Understanding the Community

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Guiding Principle # 5

The process of understanding the community enables NORC program planners and community stakeholders to craft an agenda for action.

Actions and Considerations

Decide on your priorities, with input from your partners, especially the seniors, and other community stakeholders. Armed with a list of issues that need to be addressed, you can bring together key players—usually those who have already been involved in the process of understanding the community—to establish priorities.

These questions will help to guide that process:

  • Has this issue reached a crisis level? Will there be dire consequences if you do not act immediately?
  • Is this issue “low-hanging fruit”? Choosing an issue with which you can have success easily can be a way of demonstrating to the community that change is possible.
  • Will the issue generate excitement? The sustained enthusiasm of stakeholders is essential to holding on to their support over the long haul. How invested are they in the outcome? Does the issue have staying power?
  • Is the political climate ripe? If a project runs counter to the political or fiscal climate in your community, you will not have support from people in power. How does the issue fit with trends in the larger community?
  • Do you have the technical capacity to tackle the issue? If you don’t have the necessary skills or resources, you will either need to set it aside for the moment or identify community partners who do have capacity.
  • Are changes related to the issue in question measurable? Your partners and funders will want to know that their investment of time and money has made a difference. Do you have ways to measure that?

Asking each member of the group to rate each issue on a priority scale of one to five is a useful way to measure its importance.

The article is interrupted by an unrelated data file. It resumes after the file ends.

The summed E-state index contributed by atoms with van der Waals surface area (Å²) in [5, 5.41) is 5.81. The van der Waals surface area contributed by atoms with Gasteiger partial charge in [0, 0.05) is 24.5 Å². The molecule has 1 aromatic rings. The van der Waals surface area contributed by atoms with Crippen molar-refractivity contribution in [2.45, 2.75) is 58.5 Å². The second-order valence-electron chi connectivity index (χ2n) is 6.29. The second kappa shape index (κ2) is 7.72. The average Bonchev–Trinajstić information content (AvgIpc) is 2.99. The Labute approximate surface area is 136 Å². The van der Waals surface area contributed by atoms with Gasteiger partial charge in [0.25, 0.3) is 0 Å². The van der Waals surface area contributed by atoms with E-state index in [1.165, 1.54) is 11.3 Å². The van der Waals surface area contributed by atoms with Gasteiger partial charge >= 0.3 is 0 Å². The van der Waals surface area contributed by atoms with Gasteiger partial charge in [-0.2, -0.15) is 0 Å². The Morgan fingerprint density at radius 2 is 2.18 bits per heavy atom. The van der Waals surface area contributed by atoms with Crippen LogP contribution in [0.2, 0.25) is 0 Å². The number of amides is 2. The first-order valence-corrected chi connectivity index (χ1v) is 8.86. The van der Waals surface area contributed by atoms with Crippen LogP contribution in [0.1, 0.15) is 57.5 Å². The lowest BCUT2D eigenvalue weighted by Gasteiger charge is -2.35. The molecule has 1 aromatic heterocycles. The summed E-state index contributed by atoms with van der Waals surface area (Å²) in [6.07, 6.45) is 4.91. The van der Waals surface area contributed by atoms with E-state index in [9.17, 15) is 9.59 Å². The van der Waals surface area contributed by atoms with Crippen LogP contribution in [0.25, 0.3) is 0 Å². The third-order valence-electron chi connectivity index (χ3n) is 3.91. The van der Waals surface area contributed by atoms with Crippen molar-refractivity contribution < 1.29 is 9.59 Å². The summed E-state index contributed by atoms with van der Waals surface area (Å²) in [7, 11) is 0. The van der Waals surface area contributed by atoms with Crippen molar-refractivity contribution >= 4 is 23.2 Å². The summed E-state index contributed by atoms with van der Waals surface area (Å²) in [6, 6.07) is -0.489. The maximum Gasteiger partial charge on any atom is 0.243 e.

Example: NORC program planners at the Lincoln Square Neighborhood Center in Manhattan (New York) conducted a telephone survey of older adults that identified a broad range of needs.

When presented with the findings, the community advisory board immediately seized on the fact that 14 percent of respondents skipped meals or went to bed hungry because they did not have enough money for food. The issue of hunger went to the top of the priority list and was the first problem addressed by the fledgling NORC program. Read more about the Lincoln Square Neighborhood Center NORC program.

Brainstorm solutions. Once you have identified and prioritized issues, it is time to start brainstorming solutions. Again, involve a variety of stakeholders who can identify creative, workable strategies for action.

In small groups, ask participants to:

  • Develop several possible approaches to each priority issue.
  • Identify organizations and individuals in the community who might be available to partner with the NORC program on each issue.
  • Identify potential barriers to resolving each issue and possible ways to address them.

Armed with all this information, you are ready to prepare a plan for tackling your priority issues.

Keep in Mind

Set realistic goals, and then build on small successes. Generally, this is more effective than beginning with more ambitious plans that are difficult to execute.

Keep stakeholders informed about your progress at every step to ensure their continued interest and support. Share what you have learned about the community, describe your priorities, and discuss outcomes.

From the earliest planning stages of a project, start thinking about how you will measure its success. Evaluation influences project design, and project design influences evaluation, so they should be considered in tandem. (For more about evaluations, see Evaluating the Projects of a NORC Program.)
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